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Hauling your recycling to Jacksonville’s new bins? Here’s what happens to it.

Claire Heddles
Jason Graves, the division manager of Jacksonville's Republic Services recycling center, where all of the city's recycling ends up.

If you're going to the trouble of recycling your boxes and plastic bottles, don't foul it up.

People have been hauling piles of recycling to 15 drop-off spots since Jacksonville suspended curbside pickup two weeks ago, but some of it is just going into the landfill.

Food scraps can contaminate the boxes you're trying to recycle. Liquids can spoil recycled newspapers. And whatever you do, don't put it all in plastic bags — whether they're garbage bags or grocery bags.

“Even if it’s a bag of recycled goods, if it’s in a plastic bag, there’s a chance we’re gonna throw it away,” said Jason Graves, manager of Jacksonville’s Republic Services recycling center. “We can’t risk pulling it open and then letting garbage contaminate potentially good recycling."

The city suspended curbside recycling indefinitely to catch up on trash and yard waste pickup after almost 100,000 people filed formal complaints about trash pickup delays. In the meantime, city contractors are taking recycling from the 15 bins, mostly at city parks, to Jacksonville’s processing center twice daily.

Graves would not comment on whether people are recycling less since curbside pickup ended. “Not going into tonnage because it's so new in the process,” he said. But recycling experts say it's likely.

Rob Taylor, director of grants and community development at The Recycling Partnership, said suspending recycling pickup can lead to unexpected consequences.

“Toilet paper is made from recycled paper,” Taylor said. “When recycling programs are stressed and when people recycle less, it can exacerbate the kinds of issues like the toilet paper crisis that we experienced last year.”

To make sure recycling doesn't end up in the landfill, rinse plastic containers or metal cans out and put them in paper bags. Republic Service's recycling guide says no plastic bags, no food and no clothes. Flatten cardboard, and toss the greasy half of pizza boxes.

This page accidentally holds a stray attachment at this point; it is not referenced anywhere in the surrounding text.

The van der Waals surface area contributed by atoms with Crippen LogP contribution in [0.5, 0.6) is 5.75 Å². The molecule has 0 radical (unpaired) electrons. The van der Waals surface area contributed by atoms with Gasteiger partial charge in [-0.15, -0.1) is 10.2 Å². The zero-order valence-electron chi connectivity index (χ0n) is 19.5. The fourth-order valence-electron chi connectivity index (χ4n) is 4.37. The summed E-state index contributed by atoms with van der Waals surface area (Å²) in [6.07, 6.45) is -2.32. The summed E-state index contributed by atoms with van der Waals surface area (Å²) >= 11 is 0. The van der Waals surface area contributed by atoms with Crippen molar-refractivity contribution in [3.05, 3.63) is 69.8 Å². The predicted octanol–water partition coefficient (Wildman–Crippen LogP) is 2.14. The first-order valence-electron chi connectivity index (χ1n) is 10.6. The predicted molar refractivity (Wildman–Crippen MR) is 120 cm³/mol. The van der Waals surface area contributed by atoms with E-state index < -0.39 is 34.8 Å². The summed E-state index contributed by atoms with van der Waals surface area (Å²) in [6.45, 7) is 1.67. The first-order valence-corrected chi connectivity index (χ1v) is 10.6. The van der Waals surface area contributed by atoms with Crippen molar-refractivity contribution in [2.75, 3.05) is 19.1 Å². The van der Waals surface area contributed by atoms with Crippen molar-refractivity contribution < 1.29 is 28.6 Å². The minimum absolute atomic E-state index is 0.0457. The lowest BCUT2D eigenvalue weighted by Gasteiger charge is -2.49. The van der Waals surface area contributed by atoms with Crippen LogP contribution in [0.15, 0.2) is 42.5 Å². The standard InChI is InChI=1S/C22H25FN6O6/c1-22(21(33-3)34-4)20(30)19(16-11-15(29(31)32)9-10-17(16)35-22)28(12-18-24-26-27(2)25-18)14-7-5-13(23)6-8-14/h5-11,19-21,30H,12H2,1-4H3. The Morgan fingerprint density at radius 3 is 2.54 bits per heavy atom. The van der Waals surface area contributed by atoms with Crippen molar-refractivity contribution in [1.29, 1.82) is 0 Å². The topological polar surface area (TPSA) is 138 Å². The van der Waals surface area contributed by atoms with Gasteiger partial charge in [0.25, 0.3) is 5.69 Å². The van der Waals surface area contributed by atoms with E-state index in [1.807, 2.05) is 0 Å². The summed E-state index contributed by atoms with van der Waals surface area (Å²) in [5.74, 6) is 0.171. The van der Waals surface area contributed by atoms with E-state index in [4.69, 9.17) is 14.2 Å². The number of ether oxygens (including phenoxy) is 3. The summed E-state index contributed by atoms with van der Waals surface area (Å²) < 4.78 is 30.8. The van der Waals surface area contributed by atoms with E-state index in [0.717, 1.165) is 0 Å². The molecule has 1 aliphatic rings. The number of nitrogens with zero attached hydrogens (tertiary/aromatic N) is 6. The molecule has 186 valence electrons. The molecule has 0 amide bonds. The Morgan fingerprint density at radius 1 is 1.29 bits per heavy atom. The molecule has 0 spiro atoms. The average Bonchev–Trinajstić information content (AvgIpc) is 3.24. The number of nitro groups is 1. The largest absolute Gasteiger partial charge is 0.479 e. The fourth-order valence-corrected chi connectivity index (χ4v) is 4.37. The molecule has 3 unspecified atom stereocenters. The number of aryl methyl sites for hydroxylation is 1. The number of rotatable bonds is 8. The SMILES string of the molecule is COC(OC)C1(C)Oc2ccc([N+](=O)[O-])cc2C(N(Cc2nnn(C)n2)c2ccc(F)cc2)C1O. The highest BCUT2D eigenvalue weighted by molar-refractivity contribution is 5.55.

When recyclables get to the processing center, the usable portions are separated, sorted and wrapped into bales for paper mills and brokers to purchase.

Claire Heddles
A pile of cardboard awaiting processing, next to sorted and baled plastics ready to be shipped at Republic Services recycling center in Jacksonville.

Machines and workers pull out all the bulky trash they can find in a first pass-through, then the recycling moves on to a cardboard separator. The recycling hits another screen, separating 3D items from paper and then goes to quality control and is sorted into color bottles, clear bottles, aluminum cans and hard plastics before it’s ready for companies like paper mills and recycling brokers to buy it up.

But those buyers don’t want it if it's dirty. One plastic trash bag, or milk left in a carton, could ruin a bin’s worth of recycling by leaking out onto other items. That’s why recycling processors say: When in doubt, throw it out.

The Jacksonville center has about 60 people working on the sorting line, Graves said, but he said he’s had trouble hiring staff in recent months.

On Thursday morning at A. Philip Randolph Heritage Park, the city’s four large recycling bins were pretty empty. Jacksonville resident George, who asked to be identified by first name only, said he’s making the 3-mile trek from his house to drop off recyclables because he got in the habit of sorting when pickup was curbside.

“They've got me started doing that, now telling me I don't have to do it, it's kind of appalling to me,” George said. “I want to continue to help the planet.”

About 59% percent of American households have access to curbside recycling, according to a 2020 report from the nonprofit The Recycling Partnership.

The local governments that typically foot the bill for those recycling programs have faced major stressors in recent years, including the Chinese government cracking down on the quality of recycling they’d purchase in 2018 and the COVID pandemic, according to Taylor, at The Recycling Partnership.

“The value of recyclable materials that recycling programs collect doesn't pay for the system, but it helps subsidize the cost of the system,” Taylor said. “Recycling is a public service. It costs money to operate public recycling systems.”

In Jacksonville, the city’s trash and recycling operates at a multimillion-dollar loss, according to city administrator Brian Hughes. He said the city had originally planned to restart curbside pickup within six months, but he told City Council last week that it could be even longer.

WJCT's Sydney Boles contributed to this report.